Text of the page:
Miami Mayor Francis Suarez is on charisma overdrive when he joins Bekir Okan, chairman of Okan Group; and Edgardo Defortuna, president and CEO of Fortune International Group, to celebrate the upcoming 70-story, mixed-use Okan Tower residential residences in downtown Miami. It’s a striking scene as the youthful, well-coiffed mayor—in his usual black windbreaker and crisp jeans—sits among Okan and Defortuna—both formally dressed—in the Okan Tower’s new sales center (Fortune is the tower’s exclusive broker). The announcement of this major investment leads Suarez to launch into his well-practiced boosterism of Miami and his bullishness about the urban core. He says that Miami is No. 1 in tech job creation and tech job migration, and cites data from PitchBook about the city’s stunning growth in venture capital. Defortuna chimes in: “Miami used to be a city of the future. Now it’s the city of the present. Everybody wants to be here. We travel all over the world to promote Miami and we sense that everybody wants a piece of Miami. And it’s not just waterfront anymore—as developers, it used to be that everyone tried to build on the waterfront.” Today, Defortuna says, Miami is far more than a resort city; it’s an urban entity to be reckoned with. Given Miami’s dynamism, quality of life is clearly on the Suarez’s mind. “As we grow—and we’re growing tremendously—we have to plan,” he said. “What we’re seeing is a variety of things in the private sector and the public sector that give me hope that in the future, we won’t be overburdened relative to our growth. We have the most-ridden scooter ecosystems in the entire country, so that’s obviously working. On the public sector side, you see trolleys, which are free.”

“It was a great day,” Keith Costello says of the January day when Locality Bank received its bank charter from the Florida Office of Financial Regulation. “We also had the FDIC involved to provide our insurance certificate,” adds Costello, the bank’s cofounder and CEO. “You hear people complain about regulatory agencies, but, I’ll tell you, they were great to work with, and we got the charter and insurance in 8½ months, which, in the scheme of things, is not a lot of time to start a bank.” It's safe to say that Costello saw an opening in the market and grabbed it. Locality Bank is “the first community bank to open in more than 10 years in South Florida with the capital to lend,” he says, noting that Broward County once had 11 community banks—now, it has two. Locality Bank’s starting capital hit $35 million, far more than the cofounders expected. Costello didn’t do it alone. He is quick to praise the contributions of his cofounders, Drew Saito, chief lending officer; and Corey LeBlanc, chief operating officer and chief technology officer. Saito, who holds degrees from Florida State (bachelor of science) and Nova Southeastern (MBA), served as senior vice president at Pacific National Bank. LeBlanc, who earned his bachelor’s and master’s degrees from Trident University International, was the chief digital and innovation officer and senior vice president at Origin Bank. Before this ambitious endeavor, Costello, who was educated at the University of Tampa (bachelor of science) and University of Miami (MBA), was the president and CEO of First Green Bank. For the soft launch in January, Locality began servicing friends and family, employees, board members and shareholders. Now the bank is opening up to the general public. So why the beta test? That’s because Locality is a digital-first bank, intended primarily for users of the app and website. “Since we are using a lot of technology,” Saito says, “we wanted to make sure that the customer experience was very good—and the rollout was smooth.” A brick-and-mortar space is slated to open on Andrews Avenue in Fort Lauderdale over the summer. “We’re a digital-first community bank, but we still realize that people want to come and see us,” Costello says. Currently, the bank’s founders are set up in the General Provision coworking space in Fort Lauderdale. “It’s filled with entrepreneurs and startup companies, so we feel right at home,” he adds.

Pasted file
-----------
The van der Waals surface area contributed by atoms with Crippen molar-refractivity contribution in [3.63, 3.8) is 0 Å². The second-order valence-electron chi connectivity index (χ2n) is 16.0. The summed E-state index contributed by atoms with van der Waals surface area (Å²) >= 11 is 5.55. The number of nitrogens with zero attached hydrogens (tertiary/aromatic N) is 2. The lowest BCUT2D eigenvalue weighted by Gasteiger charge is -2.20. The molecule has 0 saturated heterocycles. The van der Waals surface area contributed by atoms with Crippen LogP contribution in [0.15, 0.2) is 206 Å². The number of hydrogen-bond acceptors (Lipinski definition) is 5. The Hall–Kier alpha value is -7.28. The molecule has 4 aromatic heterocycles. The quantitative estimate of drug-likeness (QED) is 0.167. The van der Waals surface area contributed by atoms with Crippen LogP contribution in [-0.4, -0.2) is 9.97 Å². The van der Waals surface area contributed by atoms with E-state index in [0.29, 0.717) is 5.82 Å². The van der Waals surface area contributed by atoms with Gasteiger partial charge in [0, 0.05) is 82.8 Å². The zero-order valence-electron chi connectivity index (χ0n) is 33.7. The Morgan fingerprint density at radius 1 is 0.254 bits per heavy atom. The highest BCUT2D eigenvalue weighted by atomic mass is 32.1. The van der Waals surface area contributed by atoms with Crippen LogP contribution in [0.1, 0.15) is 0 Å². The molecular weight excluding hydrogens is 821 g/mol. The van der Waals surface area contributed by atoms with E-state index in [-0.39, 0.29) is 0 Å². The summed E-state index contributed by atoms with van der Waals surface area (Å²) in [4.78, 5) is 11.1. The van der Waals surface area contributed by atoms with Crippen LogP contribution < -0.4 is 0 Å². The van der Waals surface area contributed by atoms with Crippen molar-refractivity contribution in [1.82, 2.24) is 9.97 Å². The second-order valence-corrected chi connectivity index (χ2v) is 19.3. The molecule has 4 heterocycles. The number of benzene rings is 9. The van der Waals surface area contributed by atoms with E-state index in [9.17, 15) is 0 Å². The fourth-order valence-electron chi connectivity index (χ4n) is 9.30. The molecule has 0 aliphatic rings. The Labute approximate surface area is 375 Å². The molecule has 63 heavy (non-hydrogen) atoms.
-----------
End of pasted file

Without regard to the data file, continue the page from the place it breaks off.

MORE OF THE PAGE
[caption id="attachment_90785" align="alignleft" width="300"] Photo Credit: World Red Eye[/caption] Eat Me Guilt Free, a health-focused line of bread, brownies, snacks and tortilla wraps, recently launched its 2022 “You Glow Girl” grant program to help empower business leaders. The program began in 2021 after Eat Me Guilt Free CEO and founder Cristie Besu wanted to further her commitment to empowering female founders like herself to glow and grow professionally and personally. Besu established the grant program to enhance the female empowerment community by bringing together women entrepreneurs and leaders who will uplift one another and continually rewrite the traditional business narrative. She invites all “glow-getters” to apply for the grant for a chance to level up their business in 2022. The grant’s debut in 2021 resulted in more than 320 applicants, spanning several industries, including food and beverage, skincare and cosmetics, health and fitness, education, technology and software, marketing, fine art and hospitality. After a comprehensive review process, BagValet founder Amanda Sheridan was chosen as the winner. Her entrepreneurial spirit, savvy business plan and “boss babe” mentality captured the attention of Besu. BagValet assists travelers in bridging the gap between lodging accommodations and flight times by providing daily luggage storage with the convenience of door-to-door service. This year Eat Me Guilt Free hopes to reach even more women by making it easier to apply. Aspiring women can apply for the 2022 “You Glow Girl” grant by uploading a 30-60 second video to by July 1. After an initial review process, 25 semi-finalists will be selected and invited to submit a video submission by July 25. Then, on Aug. 1, ten finalists will be announced and participate in virtual interviews with Besu and a panel of business experts. The grant winner will be announced on Aug. 19.